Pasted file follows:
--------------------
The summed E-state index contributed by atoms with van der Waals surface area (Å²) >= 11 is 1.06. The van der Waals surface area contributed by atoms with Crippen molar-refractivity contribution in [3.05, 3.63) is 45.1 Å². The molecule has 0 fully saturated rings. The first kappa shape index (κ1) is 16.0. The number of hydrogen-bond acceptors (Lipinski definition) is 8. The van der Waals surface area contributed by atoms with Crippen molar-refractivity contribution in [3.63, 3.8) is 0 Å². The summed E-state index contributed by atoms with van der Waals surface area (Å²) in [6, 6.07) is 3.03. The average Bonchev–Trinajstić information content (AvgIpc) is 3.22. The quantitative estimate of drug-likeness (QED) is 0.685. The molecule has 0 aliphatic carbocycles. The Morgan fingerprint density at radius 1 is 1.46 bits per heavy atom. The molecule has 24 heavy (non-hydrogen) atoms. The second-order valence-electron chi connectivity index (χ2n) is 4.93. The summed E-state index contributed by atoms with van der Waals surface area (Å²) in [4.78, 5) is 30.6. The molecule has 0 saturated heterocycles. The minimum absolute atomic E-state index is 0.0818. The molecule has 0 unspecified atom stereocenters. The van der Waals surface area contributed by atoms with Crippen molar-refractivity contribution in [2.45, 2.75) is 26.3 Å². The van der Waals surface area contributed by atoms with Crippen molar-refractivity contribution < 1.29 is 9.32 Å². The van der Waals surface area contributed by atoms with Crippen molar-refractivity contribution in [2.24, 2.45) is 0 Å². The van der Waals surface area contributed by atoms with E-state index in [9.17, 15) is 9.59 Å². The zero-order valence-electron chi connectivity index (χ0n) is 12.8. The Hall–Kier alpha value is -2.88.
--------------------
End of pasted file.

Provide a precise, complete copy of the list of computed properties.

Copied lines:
The summed E-state index contributed by atoms with van der Waals surface area (Å²) >= 11 is 1.06. The van der Waals surface area contributed by atoms with Crippen molar-refractivity contribution in [3.05, 3.63) is 45.1 Å². The molecule has 0 fully saturated rings. The first kappa shape index (κ1) is 16.0. The number of hydrogen-bond acceptors (Lipinski definition) is 8. The van der Waals surface area contributed by atoms with Crippen molar-refractivity contribution in [3.63, 3.8) is 0 Å². The summed E-state index contributed by atoms with van der Waals surface area (Å²) in [6, 6.07) is 3.03. The average Bonchev–Trinajstić information content (AvgIpc) is 3.22. The quantitative estimate of drug-likeness (QED) is 0.685. The molecule has 0 aliphatic carbocycles. The Morgan fingerprint density at radius 1 is 1.46 bits per heavy atom. The molecule has 24 heavy (non-hydrogen) atoms. The second-order valence-electron chi connectivity index (χ2n) is 4.93. The summed E-state index contributed by atoms with van der Waals surface area (Å²) in [4.78, 5) is 30.6. The molecule has 0 saturated heterocycles. The minimum absolute atomic E-state index is 0.0818. The molecule has 0 unspecified atom stereocenters. The van der Waals surface area contributed by atoms with Crippen molar-refractivity contribution in [2.45, 2.75) is 26.3 Å². The van der Waals surface area contributed by atoms with Crippen molar-refractivity contribution < 1.29 is 9.32 Å². The van der Waals surface area contributed by atoms with Crippen molar-refractivity contribution in [2.24, 2.45) is 0 Å². The van der Waals surface area contributed by atoms with E-state index in [9.17, 15) is 9.59 Å². The zero-order valence-electron chi connectivity index (χ0n) is 12.8. The Hall–Kier alpha value is -2.88.